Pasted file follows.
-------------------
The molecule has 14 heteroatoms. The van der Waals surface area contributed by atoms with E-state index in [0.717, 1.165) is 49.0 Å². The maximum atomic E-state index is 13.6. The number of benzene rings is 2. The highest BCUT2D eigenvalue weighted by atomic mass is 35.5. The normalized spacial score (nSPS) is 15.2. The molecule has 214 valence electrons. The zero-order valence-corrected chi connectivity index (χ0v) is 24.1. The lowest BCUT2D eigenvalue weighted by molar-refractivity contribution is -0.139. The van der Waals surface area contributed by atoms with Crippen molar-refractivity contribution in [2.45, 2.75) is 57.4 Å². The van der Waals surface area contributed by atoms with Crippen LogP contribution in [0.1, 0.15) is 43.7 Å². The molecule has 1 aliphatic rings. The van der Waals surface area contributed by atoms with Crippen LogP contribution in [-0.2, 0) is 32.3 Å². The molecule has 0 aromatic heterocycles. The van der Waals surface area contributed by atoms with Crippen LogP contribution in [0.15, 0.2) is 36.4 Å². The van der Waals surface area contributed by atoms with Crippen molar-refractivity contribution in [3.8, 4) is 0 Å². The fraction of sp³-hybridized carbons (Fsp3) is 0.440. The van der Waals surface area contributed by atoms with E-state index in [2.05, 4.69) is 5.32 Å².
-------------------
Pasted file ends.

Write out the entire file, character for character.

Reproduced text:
The molecule has 14 heteroatoms. The van der Waals surface area contributed by atoms with E-state index in [0.717, 1.165) is 49.0 Å². The maximum atomic E-state index is 13.6. The number of benzene rings is 2. The highest BCUT2D eigenvalue weighted by atomic mass is 35.5. The normalized spacial score (nSPS) is 15.2. The molecule has 214 valence electrons. The zero-order valence-corrected chi connectivity index (χ0v) is 24.1. The lowest BCUT2D eigenvalue weighted by molar-refractivity contribution is -0.139. The van der Waals surface area contributed by atoms with Crippen molar-refractivity contribution in [2.45, 2.75) is 57.4 Å². The van der Waals surface area contributed by atoms with Crippen LogP contribution in [0.1, 0.15) is 43.7 Å². The molecule has 1 aliphatic rings. The van der Waals surface area contributed by atoms with Crippen LogP contribution in [-0.2, 0) is 32.3 Å². The molecule has 0 aromatic heterocycles. The van der Waals surface area contributed by atoms with Crippen LogP contribution in [0.15, 0.2) is 36.4 Å². The van der Waals surface area contributed by atoms with Crippen molar-refractivity contribution in [3.8, 4) is 0 Å². The fraction of sp³-hybridized carbons (Fsp3) is 0.440. The van der Waals surface area contributed by atoms with E-state index in [2.05, 4.69) is 5.32 Å².